I think that Evanston’s art community is truly beginning to blossom. There has been more activity in the last couple of years than I had previously experienced in the fifteen that I’ve been here. The new Evanston Art Center, Evanston Made, Artruck, and new galleries such as Sidetracked Studio, Space 900, The Saw Room, and others, have all been a breath of fresh air for the local art community. Chicago as a whole, I think, has world class arts institutions, artists, and a character distinct from other places. I think that there is incredible room for growth in the greater Chicago arts community. Perhaps one day people will not be concerned with being overshadowed by New York/ LA, but rather flourish here in a proud Chicago style.

Is there a particular piece of yours that is currently on display that you feel really represents your style/means something personal to you?

As I mentioned before, I am a bit of a chameleon and have many styles. Circular formats and dark subtle light color schemes do find their way into many of my bodies of work. There is a strong connection between these photos and my “House” series. You can make comparisons by viewing my website.

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Do you have any upcoming exhibitions/plans/projects?

I am currently exhibiting my kinetic drawing series (“Turntable Drawings”) at The Saw Room at the Alley Gallery, in Downtown Evanston through the end of July. I also have a piece at the Masur Museum in Monroe, LA, for their 53rd juried competition, as well as a couple of pieces in the latest issue of Studio Visit, a juried competition publication.

 

How did you discover Creative Coworking as a venue for displaying your work?

I discovered the opportunity while attending a artist mixer through the Evanston Arts Council (Art After Hours) where I had an enjoyable conversation with Angela Valavanis, the founder of Creative Coworking.

Are there particular motifs/themes/symbols that you are fond of using in your work?

I have several motifs/themes/symbols that appear in my work. In one series, I use Fighting Cocks and decadent gold leaf as a metaphor for avarice. I have a series of kinetic drawings that, by virtue of the machine that assists me, are circular. The porthole photos that I’m exhibiting here are also circular as a result of the series of lenses that I use to capture the images. I have a body of paintings that capture suburban houses in peculiar light and ominous tension. Themes of consumerism and voyeurism often creep into bodies of work. I am always looking for new ways to make connections between my work and the world around me. I’m sure that, as I develop, my work will morph into new motifs and themes.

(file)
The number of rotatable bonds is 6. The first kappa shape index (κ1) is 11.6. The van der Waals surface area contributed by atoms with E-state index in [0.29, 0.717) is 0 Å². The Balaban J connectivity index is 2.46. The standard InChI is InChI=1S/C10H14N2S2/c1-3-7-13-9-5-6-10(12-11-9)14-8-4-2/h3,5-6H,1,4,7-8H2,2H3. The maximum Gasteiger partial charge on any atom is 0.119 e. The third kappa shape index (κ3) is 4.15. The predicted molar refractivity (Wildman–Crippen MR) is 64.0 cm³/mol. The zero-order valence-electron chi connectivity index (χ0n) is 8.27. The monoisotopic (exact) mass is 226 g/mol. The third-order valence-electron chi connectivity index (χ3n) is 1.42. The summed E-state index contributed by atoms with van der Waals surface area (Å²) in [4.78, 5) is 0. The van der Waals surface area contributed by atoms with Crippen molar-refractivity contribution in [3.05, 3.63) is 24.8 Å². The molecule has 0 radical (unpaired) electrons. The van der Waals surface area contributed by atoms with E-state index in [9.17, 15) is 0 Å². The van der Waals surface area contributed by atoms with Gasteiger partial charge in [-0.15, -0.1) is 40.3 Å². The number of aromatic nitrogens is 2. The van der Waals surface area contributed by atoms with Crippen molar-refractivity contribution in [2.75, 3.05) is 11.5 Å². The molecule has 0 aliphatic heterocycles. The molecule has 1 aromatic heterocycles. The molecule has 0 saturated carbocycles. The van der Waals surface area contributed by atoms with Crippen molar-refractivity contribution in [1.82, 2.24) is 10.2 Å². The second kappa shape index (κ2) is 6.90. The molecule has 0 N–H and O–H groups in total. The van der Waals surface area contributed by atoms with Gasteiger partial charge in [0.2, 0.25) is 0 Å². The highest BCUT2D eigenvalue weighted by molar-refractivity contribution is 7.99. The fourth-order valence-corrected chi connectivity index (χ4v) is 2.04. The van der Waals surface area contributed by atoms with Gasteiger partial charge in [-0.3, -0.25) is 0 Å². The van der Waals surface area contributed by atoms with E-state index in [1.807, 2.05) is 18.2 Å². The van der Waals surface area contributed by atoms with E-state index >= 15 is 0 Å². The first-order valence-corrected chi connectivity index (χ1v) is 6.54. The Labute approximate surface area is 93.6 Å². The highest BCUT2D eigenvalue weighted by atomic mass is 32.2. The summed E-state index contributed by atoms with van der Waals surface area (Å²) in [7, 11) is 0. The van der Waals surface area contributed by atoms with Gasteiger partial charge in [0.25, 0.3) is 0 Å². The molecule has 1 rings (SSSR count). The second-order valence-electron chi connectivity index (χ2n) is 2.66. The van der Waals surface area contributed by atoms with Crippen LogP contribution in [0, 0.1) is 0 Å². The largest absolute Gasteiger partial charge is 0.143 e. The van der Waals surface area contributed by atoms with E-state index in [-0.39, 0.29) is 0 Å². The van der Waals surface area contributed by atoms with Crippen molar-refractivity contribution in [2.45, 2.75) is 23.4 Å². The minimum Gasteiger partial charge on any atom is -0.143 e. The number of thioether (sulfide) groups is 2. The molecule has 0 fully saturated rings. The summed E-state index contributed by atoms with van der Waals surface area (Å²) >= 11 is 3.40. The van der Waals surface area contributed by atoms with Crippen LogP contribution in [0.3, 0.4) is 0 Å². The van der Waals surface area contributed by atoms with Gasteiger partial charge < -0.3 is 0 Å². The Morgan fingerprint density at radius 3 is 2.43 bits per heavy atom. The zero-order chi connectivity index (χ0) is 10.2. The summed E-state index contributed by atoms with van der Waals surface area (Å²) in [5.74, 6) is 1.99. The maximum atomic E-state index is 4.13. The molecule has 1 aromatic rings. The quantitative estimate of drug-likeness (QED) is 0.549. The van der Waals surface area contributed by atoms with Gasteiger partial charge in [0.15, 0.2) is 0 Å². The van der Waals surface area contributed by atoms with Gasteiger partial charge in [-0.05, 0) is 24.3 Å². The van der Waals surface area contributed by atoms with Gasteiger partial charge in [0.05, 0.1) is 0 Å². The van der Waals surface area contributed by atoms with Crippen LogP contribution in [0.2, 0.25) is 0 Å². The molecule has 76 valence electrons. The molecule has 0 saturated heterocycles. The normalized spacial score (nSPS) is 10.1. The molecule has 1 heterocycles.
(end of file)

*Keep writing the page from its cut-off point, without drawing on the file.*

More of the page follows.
How do you see your art evolving in the next few years?

I feel that many of my projects are reaching a state of maturation that is leading toward a cohesion of several ideas. I am looking forward to nurturing these projects and evolving these ideas.

Home Base for CRAVE Chicago

One aspect of Creative Coworking’s reputation as a community-building entity and supporter of startups is its close relationship with the Seattle-based CRAVE Company. Not only does CC provide a space for CRAVE’s monthly networking events for women in business, but CC founder Angela Valavanis is the director for CRAVE Chicago.

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For those of you who have yet to attend a CRAVE event, some background: CRAVE is a international organization dedicated to providing networking opportunities for women in business and disseminating valuable information and career guidance through seminars, presentations, and discussions. We have host monthly CRAVE events here at CC with topics ranging from business advancement to money management to environmental awareness. Experts in a variety of  fields have been brought in to speak, from non-profit expert Denise Dahl (a CC member) to local jewelry entrepreneur Laura Tanner Swinand, and the dialogues sparked by each month’s subject are consistently illuminating and informative.

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Ann Baker presents on a women’s health topic

Creative Coworking, as the name implies, believes strongly in communal values; and CRAVE, under Angela’s ongoing leadership, is an excellent catalyst for bringing people together and fostering a spirit of unity. Countless women have advance their careers through the positive connections made at the monthly CRAVEfuel networking events here at CC.